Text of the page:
Cardio-Pulmonary Resuscitation (CPR)

The most life-threatening condition a first aider may be called to deal with is a casualty that is not breathing. You will need to confirm this by performing a primary survey. You need to ensure that the emergency services are called as soon as the absence of breathing has been established, as early help is vital to the survival of the casualty.

Without oxygen the brain cells will start to die within a few minutes, we can artificially breathe for and pump oxygen around the body by using a combination of chest compressions and rescue breaths, this is known as CPR.

Some circulation can be maintained by performing chest compressions. By pushing vertically down on the centre of the chest, you squeeze the heart between the chest and backbone; this forces the blood out of the heart and into the body tissues. When the pressure is released, the heart comes back to its normal shape and blood is sucked in, which is forced out by the next compression.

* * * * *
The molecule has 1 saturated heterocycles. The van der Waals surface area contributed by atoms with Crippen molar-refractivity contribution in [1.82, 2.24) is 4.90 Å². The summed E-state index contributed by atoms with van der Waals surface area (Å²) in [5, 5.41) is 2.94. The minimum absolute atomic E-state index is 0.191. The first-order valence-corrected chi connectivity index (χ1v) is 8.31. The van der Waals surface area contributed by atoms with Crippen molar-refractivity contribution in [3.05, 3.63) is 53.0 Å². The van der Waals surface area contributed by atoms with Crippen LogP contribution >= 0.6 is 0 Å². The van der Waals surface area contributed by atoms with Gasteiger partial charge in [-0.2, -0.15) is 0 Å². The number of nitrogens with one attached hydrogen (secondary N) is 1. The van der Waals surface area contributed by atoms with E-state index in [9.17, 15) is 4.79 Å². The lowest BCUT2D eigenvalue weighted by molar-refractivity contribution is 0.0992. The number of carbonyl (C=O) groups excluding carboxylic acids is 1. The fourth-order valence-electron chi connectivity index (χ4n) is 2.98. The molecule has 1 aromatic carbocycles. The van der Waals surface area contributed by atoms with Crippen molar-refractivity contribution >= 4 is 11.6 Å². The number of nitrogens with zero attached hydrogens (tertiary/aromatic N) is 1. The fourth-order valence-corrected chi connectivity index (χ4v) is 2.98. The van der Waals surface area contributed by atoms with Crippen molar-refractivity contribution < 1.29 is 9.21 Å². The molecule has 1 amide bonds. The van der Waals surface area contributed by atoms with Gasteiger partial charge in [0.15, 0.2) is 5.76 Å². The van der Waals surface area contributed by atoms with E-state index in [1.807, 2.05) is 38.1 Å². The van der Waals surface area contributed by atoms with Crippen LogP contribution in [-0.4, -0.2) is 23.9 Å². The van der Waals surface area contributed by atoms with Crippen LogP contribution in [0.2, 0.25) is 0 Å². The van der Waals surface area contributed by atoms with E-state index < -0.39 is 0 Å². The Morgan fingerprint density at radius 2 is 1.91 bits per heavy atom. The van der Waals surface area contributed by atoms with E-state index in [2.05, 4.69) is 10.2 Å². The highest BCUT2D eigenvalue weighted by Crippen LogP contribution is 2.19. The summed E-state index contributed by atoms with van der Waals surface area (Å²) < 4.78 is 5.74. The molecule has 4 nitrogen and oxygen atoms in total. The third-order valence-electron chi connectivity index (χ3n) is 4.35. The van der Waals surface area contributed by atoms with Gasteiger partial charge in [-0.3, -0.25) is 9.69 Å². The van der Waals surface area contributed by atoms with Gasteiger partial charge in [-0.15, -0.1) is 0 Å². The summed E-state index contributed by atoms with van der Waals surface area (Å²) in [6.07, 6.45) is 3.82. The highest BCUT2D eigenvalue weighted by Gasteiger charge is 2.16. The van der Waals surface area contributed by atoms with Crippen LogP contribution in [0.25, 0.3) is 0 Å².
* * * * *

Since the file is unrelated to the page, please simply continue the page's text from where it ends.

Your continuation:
You breathe out enough oxygen to potentially keep the casualty alive until the emergency services arrive. This expired air can be forced into the casualty's lungs and air passages by performing rescue breaths.

In cases of sudden cardiac arrest the oxygen level in the blood will remain high for a few minutes so initially chest compressions will be more important than rescue breaths.